Welcome to our latest round-up of news from the technology and hosting world. Here’s what we’ve discovered this week.
30-minute Prime delivery a step closer
Amazon’s vision for the future is that when a Prime customer orders a product, they’ll have it delivered within 30 minutes. That’s a big ambition – not just because of the speed of shipment but also because of the vast quantities of deliveries needed to fulfil the company’s promise.
The key to that success lies with the successful launch of Prime Air, its drone delivery service, which this week, finally got its long-awaited approval from the US Federal Air Administration to deliver products up to 2.3 kgs by drone.
While this is a significant step forward, the company isn’t quite ready to roll out the service just yet. At present, Amazon is still developing and refining its technology so that the drones can be fully integrated into regional airspaces.
Google Maps expands services
Already widely used to help people get from A to B, whether by car, foot or public transport, Google is now in the process of adding quite a few new services to the much-loved app. Over recent months, it has added COVID-19 busy transport alerts, traffic light locations and wheelchair accessibility information for business destinations.
This week it has added a car parking payment system which will offer travellers directions to the car park, information on available places and payment facilities. Once a driver parks in a metered space, the app will launch and prompt the user to pay for parking. They will then enter their licence plate and parking space numbers and pay. The system will then track how long the car is parked for and if needed, send an alert for the user to top up the meter. For convenience, the app will also remember licence plate details for later use.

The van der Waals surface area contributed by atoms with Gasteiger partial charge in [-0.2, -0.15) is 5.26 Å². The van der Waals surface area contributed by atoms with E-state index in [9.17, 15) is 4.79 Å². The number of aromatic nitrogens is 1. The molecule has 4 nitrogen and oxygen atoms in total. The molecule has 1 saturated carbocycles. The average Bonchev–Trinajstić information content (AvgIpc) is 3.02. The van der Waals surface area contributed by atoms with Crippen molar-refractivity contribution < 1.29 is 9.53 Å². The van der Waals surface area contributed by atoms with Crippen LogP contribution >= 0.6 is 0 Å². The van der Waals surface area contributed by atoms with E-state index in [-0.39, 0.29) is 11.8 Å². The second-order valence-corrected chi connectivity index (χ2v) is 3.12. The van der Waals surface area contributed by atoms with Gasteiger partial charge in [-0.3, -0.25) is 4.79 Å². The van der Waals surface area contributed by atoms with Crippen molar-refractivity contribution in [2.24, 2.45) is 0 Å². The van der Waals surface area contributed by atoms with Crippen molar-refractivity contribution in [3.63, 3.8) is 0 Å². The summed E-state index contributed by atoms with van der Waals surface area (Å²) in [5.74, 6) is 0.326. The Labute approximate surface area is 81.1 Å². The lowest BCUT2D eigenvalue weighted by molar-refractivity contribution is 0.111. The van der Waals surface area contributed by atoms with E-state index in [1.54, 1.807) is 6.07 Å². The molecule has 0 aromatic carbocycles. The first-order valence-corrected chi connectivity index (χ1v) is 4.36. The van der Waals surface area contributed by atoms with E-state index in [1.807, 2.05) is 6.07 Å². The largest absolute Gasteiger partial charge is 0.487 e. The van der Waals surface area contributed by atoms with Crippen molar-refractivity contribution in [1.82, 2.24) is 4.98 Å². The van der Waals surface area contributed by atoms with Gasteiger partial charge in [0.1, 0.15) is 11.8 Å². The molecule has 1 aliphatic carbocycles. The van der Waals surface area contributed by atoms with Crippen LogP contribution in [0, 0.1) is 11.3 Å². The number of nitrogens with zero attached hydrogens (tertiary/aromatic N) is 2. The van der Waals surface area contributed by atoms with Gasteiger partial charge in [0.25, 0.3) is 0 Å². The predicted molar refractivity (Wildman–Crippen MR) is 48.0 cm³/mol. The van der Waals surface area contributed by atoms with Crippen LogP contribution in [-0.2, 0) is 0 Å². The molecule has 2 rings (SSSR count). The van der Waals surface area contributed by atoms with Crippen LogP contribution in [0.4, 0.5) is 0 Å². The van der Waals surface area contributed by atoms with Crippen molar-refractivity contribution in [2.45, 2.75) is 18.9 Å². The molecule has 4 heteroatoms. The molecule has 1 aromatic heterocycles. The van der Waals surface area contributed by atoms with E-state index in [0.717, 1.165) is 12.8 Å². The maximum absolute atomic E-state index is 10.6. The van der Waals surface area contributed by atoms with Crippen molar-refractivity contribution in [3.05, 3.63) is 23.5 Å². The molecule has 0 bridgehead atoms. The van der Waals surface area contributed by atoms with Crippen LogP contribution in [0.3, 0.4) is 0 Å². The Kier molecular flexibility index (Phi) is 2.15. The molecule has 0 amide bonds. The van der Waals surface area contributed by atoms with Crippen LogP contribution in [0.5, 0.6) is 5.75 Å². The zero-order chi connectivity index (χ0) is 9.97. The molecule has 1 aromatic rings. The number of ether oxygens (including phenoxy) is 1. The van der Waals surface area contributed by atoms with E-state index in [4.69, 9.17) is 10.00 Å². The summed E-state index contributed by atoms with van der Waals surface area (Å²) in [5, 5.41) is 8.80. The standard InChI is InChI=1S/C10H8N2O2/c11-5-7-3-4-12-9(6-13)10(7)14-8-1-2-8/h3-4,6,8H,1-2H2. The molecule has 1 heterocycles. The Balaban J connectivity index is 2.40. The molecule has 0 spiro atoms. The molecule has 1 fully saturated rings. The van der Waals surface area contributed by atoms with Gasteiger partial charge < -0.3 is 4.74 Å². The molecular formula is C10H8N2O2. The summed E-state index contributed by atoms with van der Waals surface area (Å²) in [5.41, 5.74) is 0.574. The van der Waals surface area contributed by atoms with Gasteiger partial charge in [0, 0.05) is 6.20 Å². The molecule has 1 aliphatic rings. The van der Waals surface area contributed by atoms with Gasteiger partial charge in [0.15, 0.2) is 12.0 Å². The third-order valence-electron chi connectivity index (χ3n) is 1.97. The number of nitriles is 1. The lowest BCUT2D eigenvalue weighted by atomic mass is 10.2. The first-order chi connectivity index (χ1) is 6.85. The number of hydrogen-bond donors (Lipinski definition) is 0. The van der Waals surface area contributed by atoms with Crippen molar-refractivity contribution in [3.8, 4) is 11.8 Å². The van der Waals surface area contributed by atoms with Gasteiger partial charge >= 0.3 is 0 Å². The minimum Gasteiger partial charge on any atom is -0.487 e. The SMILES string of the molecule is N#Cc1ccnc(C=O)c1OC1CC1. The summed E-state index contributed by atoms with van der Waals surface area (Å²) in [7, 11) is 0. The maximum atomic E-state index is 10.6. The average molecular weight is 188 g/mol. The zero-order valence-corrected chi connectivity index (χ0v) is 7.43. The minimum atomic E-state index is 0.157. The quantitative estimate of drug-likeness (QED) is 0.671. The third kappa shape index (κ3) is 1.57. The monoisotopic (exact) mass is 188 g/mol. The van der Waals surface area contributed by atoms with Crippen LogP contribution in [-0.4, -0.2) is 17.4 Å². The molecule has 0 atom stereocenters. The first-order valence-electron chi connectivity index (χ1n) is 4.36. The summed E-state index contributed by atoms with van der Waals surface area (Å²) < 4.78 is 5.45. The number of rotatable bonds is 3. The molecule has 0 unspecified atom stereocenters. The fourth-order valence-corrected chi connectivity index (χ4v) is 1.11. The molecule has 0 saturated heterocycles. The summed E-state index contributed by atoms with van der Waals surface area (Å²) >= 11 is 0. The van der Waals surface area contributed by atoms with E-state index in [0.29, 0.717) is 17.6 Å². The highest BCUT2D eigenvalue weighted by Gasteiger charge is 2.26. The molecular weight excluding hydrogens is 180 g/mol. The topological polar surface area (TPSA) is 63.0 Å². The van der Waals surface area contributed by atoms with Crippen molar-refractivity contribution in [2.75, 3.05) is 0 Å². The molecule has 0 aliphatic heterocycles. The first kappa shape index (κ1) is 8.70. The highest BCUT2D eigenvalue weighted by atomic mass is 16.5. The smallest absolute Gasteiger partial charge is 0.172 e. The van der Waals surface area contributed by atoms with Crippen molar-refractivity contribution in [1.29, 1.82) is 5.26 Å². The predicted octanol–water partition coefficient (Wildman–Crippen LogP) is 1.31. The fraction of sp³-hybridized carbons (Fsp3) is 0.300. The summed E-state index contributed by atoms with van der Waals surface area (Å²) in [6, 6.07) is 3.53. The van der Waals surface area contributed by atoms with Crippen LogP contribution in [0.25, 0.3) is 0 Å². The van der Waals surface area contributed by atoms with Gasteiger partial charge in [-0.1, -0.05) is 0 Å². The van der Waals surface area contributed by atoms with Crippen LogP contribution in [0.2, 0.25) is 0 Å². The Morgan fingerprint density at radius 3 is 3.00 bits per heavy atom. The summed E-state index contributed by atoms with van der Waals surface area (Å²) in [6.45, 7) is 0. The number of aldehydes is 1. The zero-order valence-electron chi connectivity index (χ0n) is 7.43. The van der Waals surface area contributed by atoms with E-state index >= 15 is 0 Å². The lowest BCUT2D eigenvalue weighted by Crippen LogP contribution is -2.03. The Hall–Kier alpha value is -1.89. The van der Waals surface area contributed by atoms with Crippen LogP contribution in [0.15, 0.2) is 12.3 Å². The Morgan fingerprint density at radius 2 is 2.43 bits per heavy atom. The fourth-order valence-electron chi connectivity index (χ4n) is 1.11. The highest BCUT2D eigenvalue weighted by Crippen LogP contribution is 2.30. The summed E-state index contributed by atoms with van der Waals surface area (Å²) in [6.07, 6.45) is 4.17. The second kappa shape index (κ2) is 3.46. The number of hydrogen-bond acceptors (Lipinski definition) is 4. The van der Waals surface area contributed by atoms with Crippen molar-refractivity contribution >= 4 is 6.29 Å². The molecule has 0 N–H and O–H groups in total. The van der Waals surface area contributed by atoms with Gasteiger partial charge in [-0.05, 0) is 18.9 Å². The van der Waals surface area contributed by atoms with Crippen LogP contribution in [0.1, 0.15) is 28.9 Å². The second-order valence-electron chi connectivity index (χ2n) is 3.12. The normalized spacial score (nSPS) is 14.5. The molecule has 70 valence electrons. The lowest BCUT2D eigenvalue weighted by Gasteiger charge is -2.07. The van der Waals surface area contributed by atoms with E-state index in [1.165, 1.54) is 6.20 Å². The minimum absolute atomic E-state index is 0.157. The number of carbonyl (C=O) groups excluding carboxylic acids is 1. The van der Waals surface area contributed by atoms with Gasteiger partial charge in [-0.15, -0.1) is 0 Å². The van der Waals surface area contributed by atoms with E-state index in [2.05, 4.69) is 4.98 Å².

At present, the service is undergoing trials in Texas and its use is limited to car parks that have connected parking meters. Most car parks seem to be moving in this direction anyway, enabling people to pay by card, phone or various apps.
Dark Web service providers
It looks like the ‘as a service’ business models (IaaS, SaaS, PaaS, etc.) offered by today’s service providers are being adopted by criminal gangs who are now setting themselves up on the dark web as cybercrime vendors.
The notorious ransomware outfit, NetWalker, has been so successful with its own operations, it has recently branched out into Ransomware as a Service (RaaS), selling its successful ‘product’ to other criminal gangs. Since it began offering the service six months ago, the ransomware product has netted over £22 million from its victims.
Now, criminal gangs who previously lacked the technical capacity and expertise to deploy ransomware attacks can simply purchase the managed service and have it undertaken on their behalf. This has resulted in a significant spike in the number of ransomware attacks seen over the last six months. It’s also a model that other cybergangs, like NetWalker, will adopt in future.
21st Century classroom disruption
Unruly kids have been disrupting lessons for as long as there have been schools; however, in the 21st Century, it looks like the methods they are using are becoming much more advanced. One particular 16-year-old from Miami, Florida, was so determined not to recommence virtual lessons at the start of the new academic year, that they decided to take their school’s online lessons down using a DDoS attack.
Since the term began on 31 Aug, the pupil carried out eight DDoS attacks, disrupting the networks not just of their school, but the entire school district and the My School Online teaching platform used by the district’s teachers to deliver lessons. As a result, 20,000 teachers and 275,000 pupils had lessons disrupted.
The youth, who cannot be named because of their age, was eventually tracked down and arrested but only after the local police department called in help from Miami state police, the FBI and the CIA.
Severn Trent uses cloud to manage water
UK water utility company, Severn Trent, is adopting cloud and IoT technology to improve its services. It is currently developing a cloud-based platform that will unify data from a wide range of sources to help it monitor and manage its equipment.
The aim is to provide it with an overarching system that will cover every situation from predicting the impacts of weather forecasts, detecting issues with machinery and calculating expected usage and predicted surges.
The adoption of cloud technology will increase Severn Trent’s network situational awareness: enabling it to perform insight and predictive analytics, monitor machine health and carry out scenario analysis and forecasting. The hope is that this will allow the company to better manage its operations and control its assets more effectively
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